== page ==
2. A document shredder according to claim 1, wherein the cutting edge of each spacer is a straight edge extending transversely across each spacer.
3. A document shredder according to claim 1, wherein the shredding blade of each disc is a straight blade parallel to said pair of parallel shafts.
Description
BACKGROUND OF THE INVENTION

This invention relates to a document shredder for waste materials, and more particularly to a shredder mechanism for shredding intelligence data such as all types of waste documents, drawings and microfilm, waste matter such as newspapers, magazines, books, bankbooks, plastics, rubber and leather, and other kinds of unnecessary material in sheet-like form such as asphalt or the like.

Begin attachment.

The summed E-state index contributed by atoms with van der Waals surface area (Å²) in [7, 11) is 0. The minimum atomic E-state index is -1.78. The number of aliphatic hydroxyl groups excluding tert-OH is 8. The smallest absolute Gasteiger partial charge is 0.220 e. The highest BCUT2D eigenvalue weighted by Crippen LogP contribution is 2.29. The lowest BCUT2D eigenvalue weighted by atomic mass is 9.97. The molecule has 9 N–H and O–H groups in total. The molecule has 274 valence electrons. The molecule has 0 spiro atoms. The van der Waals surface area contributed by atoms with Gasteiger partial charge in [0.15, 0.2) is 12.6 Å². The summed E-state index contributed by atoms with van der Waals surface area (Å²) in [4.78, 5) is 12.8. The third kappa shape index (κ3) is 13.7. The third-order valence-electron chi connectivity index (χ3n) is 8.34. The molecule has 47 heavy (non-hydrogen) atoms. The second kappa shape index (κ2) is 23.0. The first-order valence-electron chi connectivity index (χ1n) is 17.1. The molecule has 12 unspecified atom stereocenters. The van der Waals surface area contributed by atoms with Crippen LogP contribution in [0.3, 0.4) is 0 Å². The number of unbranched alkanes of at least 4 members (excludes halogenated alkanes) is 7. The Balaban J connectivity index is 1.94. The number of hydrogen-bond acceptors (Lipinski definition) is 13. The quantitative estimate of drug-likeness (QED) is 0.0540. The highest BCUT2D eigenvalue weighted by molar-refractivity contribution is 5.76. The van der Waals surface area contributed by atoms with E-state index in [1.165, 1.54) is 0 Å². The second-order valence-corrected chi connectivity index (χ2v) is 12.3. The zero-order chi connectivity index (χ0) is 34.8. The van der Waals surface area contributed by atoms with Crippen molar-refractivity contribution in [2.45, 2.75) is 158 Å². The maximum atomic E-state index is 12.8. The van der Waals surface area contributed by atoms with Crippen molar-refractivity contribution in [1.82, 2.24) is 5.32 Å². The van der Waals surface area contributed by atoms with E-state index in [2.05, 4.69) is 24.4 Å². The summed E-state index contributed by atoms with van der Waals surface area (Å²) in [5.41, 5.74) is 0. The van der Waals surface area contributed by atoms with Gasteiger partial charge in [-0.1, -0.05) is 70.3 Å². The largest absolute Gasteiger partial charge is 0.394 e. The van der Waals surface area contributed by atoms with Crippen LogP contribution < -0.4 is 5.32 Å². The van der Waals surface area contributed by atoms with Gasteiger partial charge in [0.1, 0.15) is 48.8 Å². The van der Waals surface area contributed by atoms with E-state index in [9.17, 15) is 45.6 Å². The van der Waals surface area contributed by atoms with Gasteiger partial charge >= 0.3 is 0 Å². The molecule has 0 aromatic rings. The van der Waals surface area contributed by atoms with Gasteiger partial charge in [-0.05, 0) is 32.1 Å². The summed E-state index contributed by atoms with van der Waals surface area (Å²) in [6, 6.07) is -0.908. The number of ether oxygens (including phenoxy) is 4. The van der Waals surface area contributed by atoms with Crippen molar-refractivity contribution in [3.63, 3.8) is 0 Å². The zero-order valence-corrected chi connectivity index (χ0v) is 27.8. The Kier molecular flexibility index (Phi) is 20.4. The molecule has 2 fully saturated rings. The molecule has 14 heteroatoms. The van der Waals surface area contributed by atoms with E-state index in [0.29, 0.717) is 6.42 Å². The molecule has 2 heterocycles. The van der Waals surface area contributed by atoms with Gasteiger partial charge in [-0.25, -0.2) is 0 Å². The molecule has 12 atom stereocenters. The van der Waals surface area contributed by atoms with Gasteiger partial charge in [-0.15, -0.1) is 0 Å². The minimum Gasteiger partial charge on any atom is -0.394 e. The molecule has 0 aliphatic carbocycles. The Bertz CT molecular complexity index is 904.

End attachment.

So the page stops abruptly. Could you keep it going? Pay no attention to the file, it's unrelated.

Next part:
In governmental, banking and industrial circles the destruction and disposal of important confidential documents and other unnecessary papers has been accomplished by finely cutting the waste documents into strips by means of a document shredder in order to preclude the danger of intelligence leaks. However, there is the possibility that the content of the waste documents can be reconstructed since characters and lines remain on these strips. In an effort to overcome this shortcoming, U.S. Pat. Nos. 3,396,914 and 3,529,782 disclose a shredder comprising a feed drum composed of a plurality of disks each having teeth about the periphery thereof, and a shredding drum consisting of a disk having choppers about the periphery thereof, the shredder thus being adapted to shred unnecessary documents into small chip-like fragments. The shredding drum rotates at an extremely high speed with respect to the feed drum and therefore develops a small torque when rotating. Accordingly, the number of sheets of unnecessary documents which can be processed at one time is limited, a disadvantage in that the efficiency of operation is unsatisfactory. The shredder is also noisy since the shredding drum choppers strike the documents at high speed.